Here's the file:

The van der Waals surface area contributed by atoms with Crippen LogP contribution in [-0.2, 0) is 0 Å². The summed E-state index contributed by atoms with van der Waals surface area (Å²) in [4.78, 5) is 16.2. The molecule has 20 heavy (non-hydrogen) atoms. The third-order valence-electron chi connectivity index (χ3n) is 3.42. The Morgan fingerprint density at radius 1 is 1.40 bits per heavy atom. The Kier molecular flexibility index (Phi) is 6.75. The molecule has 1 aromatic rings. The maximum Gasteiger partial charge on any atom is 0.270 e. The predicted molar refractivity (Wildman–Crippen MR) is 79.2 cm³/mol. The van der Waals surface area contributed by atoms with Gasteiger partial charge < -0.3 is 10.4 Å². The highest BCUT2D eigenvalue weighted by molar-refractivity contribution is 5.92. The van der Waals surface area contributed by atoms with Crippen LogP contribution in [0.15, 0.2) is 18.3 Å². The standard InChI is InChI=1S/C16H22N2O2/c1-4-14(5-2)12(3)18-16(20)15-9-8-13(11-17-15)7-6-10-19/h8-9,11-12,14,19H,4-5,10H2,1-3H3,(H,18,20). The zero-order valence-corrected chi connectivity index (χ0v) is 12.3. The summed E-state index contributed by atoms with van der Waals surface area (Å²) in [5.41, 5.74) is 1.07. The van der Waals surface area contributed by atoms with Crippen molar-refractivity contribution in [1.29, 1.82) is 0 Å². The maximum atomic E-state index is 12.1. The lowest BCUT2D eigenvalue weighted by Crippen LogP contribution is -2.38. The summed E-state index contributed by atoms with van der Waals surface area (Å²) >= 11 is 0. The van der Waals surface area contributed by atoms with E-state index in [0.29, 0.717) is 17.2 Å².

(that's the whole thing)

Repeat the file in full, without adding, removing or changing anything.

The van der Waals surface area contributed by atoms with Crippen LogP contribution in [-0.2, 0) is 0 Å². The summed E-state index contributed by atoms with van der Waals surface area (Å²) in [4.78, 5) is 16.2. The molecule has 20 heavy (non-hydrogen) atoms. The third-order valence-electron chi connectivity index (χ3n) is 3.42. The Morgan fingerprint density at radius 1 is 1.40 bits per heavy atom. The Kier molecular flexibility index (Phi) is 6.75. The molecule has 1 aromatic rings. The maximum Gasteiger partial charge on any atom is 0.270 e. The predicted molar refractivity (Wildman–Crippen MR) is 79.2 cm³/mol. The van der Waals surface area contributed by atoms with Gasteiger partial charge < -0.3 is 10.4 Å². The highest BCUT2D eigenvalue weighted by molar-refractivity contribution is 5.92. The van der Waals surface area contributed by atoms with Crippen LogP contribution in [0.15, 0.2) is 18.3 Å². The standard InChI is InChI=1S/C16H22N2O2/c1-4-14(5-2)12(3)18-16(20)15-9-8-13(11-17-15)7-6-10-19/h8-9,11-12,14,19H,4-5,10H2,1-3H3,(H,18,20). The zero-order valence-corrected chi connectivity index (χ0v) is 12.3. The summed E-state index contributed by atoms with van der Waals surface area (Å²) in [5.41, 5.74) is 1.07. The van der Waals surface area contributed by atoms with Crippen molar-refractivity contribution in [1.29, 1.82) is 0 Å². The maximum atomic E-state index is 12.1. The lowest BCUT2D eigenvalue weighted by Crippen LogP contribution is -2.38. The summed E-state index contributed by atoms with van der Waals surface area (Å²) >= 11 is 0. The van der Waals surface area contributed by atoms with E-state index in [0.29, 0.717) is 17.2 Å².